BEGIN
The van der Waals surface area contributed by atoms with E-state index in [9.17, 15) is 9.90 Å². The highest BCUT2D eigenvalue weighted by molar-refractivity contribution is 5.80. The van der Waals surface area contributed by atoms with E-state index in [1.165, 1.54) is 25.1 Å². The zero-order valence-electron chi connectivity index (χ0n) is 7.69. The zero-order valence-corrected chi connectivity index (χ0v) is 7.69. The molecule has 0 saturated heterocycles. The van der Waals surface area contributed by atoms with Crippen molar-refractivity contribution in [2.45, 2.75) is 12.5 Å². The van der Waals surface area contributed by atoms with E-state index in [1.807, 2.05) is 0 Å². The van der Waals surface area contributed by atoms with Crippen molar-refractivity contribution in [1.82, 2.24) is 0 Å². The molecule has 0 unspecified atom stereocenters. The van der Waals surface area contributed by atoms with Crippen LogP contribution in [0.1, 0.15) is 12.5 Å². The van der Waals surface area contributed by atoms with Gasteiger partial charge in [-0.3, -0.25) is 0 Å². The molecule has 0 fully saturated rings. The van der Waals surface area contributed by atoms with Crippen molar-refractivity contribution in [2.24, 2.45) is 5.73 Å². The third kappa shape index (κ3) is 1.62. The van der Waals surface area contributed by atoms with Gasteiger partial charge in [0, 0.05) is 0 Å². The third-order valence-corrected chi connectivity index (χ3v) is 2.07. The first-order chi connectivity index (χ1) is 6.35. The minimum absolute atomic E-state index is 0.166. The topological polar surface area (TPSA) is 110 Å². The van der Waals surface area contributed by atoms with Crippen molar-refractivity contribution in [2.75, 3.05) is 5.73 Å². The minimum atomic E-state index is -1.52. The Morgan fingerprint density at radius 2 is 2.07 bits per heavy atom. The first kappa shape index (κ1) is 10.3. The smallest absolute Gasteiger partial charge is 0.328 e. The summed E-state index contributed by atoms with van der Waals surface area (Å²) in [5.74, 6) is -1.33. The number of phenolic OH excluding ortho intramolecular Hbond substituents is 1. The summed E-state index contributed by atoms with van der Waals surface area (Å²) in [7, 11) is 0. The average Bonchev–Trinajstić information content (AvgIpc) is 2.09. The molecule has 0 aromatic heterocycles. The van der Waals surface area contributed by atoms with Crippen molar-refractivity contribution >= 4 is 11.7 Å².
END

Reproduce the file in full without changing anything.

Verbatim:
The van der Waals surface area contributed by atoms with E-state index in [9.17, 15) is 9.90 Å². The highest BCUT2D eigenvalue weighted by molar-refractivity contribution is 5.80. The van der Waals surface area contributed by atoms with E-state index in [1.165, 1.54) is 25.1 Å². The zero-order valence-electron chi connectivity index (χ0n) is 7.69. The zero-order valence-corrected chi connectivity index (χ0v) is 7.69. The molecule has 0 saturated heterocycles. The van der Waals surface area contributed by atoms with Crippen molar-refractivity contribution in [2.45, 2.75) is 12.5 Å². The van der Waals surface area contributed by atoms with E-state index in [1.807, 2.05) is 0 Å². The van der Waals surface area contributed by atoms with Crippen molar-refractivity contribution in [1.82, 2.24) is 0 Å². The molecule has 0 unspecified atom stereocenters. The van der Waals surface area contributed by atoms with Crippen LogP contribution in [0.1, 0.15) is 12.5 Å². The van der Waals surface area contributed by atoms with Gasteiger partial charge in [-0.3, -0.25) is 0 Å². The molecule has 0 fully saturated rings. The van der Waals surface area contributed by atoms with Crippen molar-refractivity contribution in [2.24, 2.45) is 5.73 Å². The third kappa shape index (κ3) is 1.62. The van der Waals surface area contributed by atoms with Gasteiger partial charge in [0, 0.05) is 0 Å². The third-order valence-corrected chi connectivity index (χ3v) is 2.07. The first-order chi connectivity index (χ1) is 6.35. The minimum absolute atomic E-state index is 0.166. The topological polar surface area (TPSA) is 110 Å². The van der Waals surface area contributed by atoms with Crippen molar-refractivity contribution in [2.75, 3.05) is 5.73 Å². The minimum atomic E-state index is -1.52. The Morgan fingerprint density at radius 2 is 2.07 bits per heavy atom. The first kappa shape index (κ1) is 10.3. The smallest absolute Gasteiger partial charge is 0.328 e. The summed E-state index contributed by atoms with van der Waals surface area (Å²) in [5.74, 6) is -1.33. The number of phenolic OH excluding ortho intramolecular Hbond substituents is 1. The summed E-state index contributed by atoms with van der Waals surface area (Å²) in [7, 11) is 0. The average Bonchev–Trinajstić information content (AvgIpc) is 2.09. The molecule has 0 aromatic heterocycles. The van der Waals surface area contributed by atoms with Crippen molar-refractivity contribution >= 4 is 11.7 Å².